Young Ho Kim

Abstracts

2 Two-Step Patterning of Microfluidic Structures in Paper by Laser Cutting and Wax Printing for Mass Fabrication of Biosensor

Authors: Young Ho Kim, Bong Keun Kang, Sung Suk Oh, Jeong-Woo Sohn, Jong-Ryul Choi

Abstract:

In this paper, we describe two-step micro-pattering by using laser cutting and wax printing. Wax printing is performed only on the bridges for hydrophobic barriers. We prepared 405nm blue-violet laser module and wax pencil module. And, this two modules combine x-y plot. The hollow microstructure formed by laser patterning define the hydrophilic flowing paths. However, bridges are essential to avoid the cutting area being the island. Through the support bridges, microfluidic solution spread out to the unnecessary areas. Chromatography blotting paper was purchased from Whatman. We used 20x20 cm and 46x57 cm of chromatography blotting paper. Axis moving speed of x-y plot was the main parameter of optimization. For aligning between the two patterning, the paper sheet was taped at the bottom. After the two-step patterning, temperature curing step was done at 110-130 °C. The resolution of the fabrication and the potential of the multiplex detection were investigated.

Keywords: Biosensor, Microfluidic, µPADs, mass-fabrication

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1 Acanthopanax koreanum and Major Ingredient, Impressic Acid, Possess Matrix Metalloproteinase-13 Down-Regulating Capacity and Protect Cartilage Destruction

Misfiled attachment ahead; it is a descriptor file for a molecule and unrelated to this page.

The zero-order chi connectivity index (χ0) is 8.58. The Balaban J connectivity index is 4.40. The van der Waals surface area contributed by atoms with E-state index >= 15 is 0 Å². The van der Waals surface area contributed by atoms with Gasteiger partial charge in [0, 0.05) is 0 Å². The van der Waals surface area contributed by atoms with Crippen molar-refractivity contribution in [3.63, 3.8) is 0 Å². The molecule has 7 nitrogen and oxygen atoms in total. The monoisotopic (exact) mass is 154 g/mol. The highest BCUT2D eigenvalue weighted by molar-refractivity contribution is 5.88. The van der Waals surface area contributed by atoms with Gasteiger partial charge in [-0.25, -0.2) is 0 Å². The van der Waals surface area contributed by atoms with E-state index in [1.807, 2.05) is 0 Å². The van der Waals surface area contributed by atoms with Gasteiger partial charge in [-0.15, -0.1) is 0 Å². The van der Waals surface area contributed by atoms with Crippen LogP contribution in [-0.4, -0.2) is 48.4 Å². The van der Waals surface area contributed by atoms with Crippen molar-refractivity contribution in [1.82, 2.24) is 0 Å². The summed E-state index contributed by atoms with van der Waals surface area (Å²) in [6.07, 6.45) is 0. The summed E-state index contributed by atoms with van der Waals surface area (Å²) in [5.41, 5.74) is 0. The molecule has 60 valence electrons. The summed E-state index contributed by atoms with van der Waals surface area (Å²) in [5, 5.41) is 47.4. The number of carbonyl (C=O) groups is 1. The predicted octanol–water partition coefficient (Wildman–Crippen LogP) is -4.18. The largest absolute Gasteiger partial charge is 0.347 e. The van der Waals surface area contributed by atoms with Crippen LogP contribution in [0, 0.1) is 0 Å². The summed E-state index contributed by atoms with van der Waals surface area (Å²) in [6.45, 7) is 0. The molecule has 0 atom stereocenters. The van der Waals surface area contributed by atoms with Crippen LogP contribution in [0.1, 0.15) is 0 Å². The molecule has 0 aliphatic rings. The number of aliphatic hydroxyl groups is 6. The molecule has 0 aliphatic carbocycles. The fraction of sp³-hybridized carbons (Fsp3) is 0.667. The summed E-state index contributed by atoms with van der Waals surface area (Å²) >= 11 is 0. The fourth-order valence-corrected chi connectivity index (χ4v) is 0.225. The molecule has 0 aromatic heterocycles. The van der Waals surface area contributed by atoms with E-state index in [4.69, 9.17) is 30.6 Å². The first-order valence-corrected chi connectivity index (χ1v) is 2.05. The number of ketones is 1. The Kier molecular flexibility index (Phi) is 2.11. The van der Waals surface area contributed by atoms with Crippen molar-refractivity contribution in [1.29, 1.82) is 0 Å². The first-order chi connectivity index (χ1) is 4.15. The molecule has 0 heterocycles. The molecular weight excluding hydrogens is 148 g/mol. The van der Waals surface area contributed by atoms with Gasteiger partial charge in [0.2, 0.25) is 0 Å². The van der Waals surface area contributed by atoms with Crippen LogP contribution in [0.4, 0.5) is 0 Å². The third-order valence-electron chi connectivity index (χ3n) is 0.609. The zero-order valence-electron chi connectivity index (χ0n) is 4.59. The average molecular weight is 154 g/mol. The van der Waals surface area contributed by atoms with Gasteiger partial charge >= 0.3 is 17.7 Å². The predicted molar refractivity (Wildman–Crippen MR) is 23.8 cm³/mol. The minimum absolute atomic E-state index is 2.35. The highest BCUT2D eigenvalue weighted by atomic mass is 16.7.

Authors: Hyun Lim, Dong Sook Min, Han Eul Yun, Kil Tae Kim, Ya Nan Sun, Young Ho Kim, Hyun Pyo Kim

Abstract:

Matrix metalloproteinase (MMP)-13 has an important role for degrading cartilage materials under inflammatory conditions such as arthritis. Since the 70% ethanol extract of Acanthopanax koreanum inhibited MMP-13 expression in IL-1β-treated human chondrocyte cell line, SW1353, two major constituents including acanthoic acid and impressic acid were initially isolated from the same plant materials and their MMP-13 down-regulating capacity was examined. In IL-1β-treated SW1353 cells, acanthoic acid and impressic acid significantly and concentration-dependently inhibited MMP-13 expression at 10 – 100 μM and 0.5 – 10 μM, respectively. The potent one, impressic acid, was found to inhibit MMP-13 expression by blocking the phosphorylation of signal transducer and activator of transcription-1/-2 (STAT-1/-2) and activation of c-Jun and c-Fos among cellular signaling pathway involved, but did not affect the activation of mitogen-activated protein kinases (MAPKs) and nuclear transcription factor-κB (NF-κB). Further, impressic acid was also found to inhibit the expression of MMP-13 mRNA (47.7% inhibition at 10 μM), the glycosaminoglycan release (42.2% reduction at 10 μM) and proteoglycan loss in IL-1-treated rabbit cartilage explants culture. For a further study, 21 impressic acid derivatives were isolated from the same plant materials and their suppressive activities against MMP-13 expression were examined. Among the derivatives, 3α-hydroxy-lup-20(29)-en-23-oxo,28-oic acid, (20R)-3α-hydroxy-29-dimethoxylupan-23,28-dioic acid, acankoreoside F and acantrifoside A clearly down-regulated MMP-13 expression, but impressic acid being most potent. All these results suggest that impressic acid, 3α-hydroxy-lup-20(29)-en-23-oxo,28-oic acid, (20R)-3α-hydroxy-29-dimethoxylupan-23,28-dioic acid, acankoreoside F, acantrifoside A and A. koreanum may have a potential for therapeutic agents to prevent cartilage degradation possibly by inhibiting matrix protein degradation.

Keywords: Cartilage, acanthoic acid, Acanthopanax koreanum, impressic acid, matrix metalloproteinase

Procedia PDF Downloads 219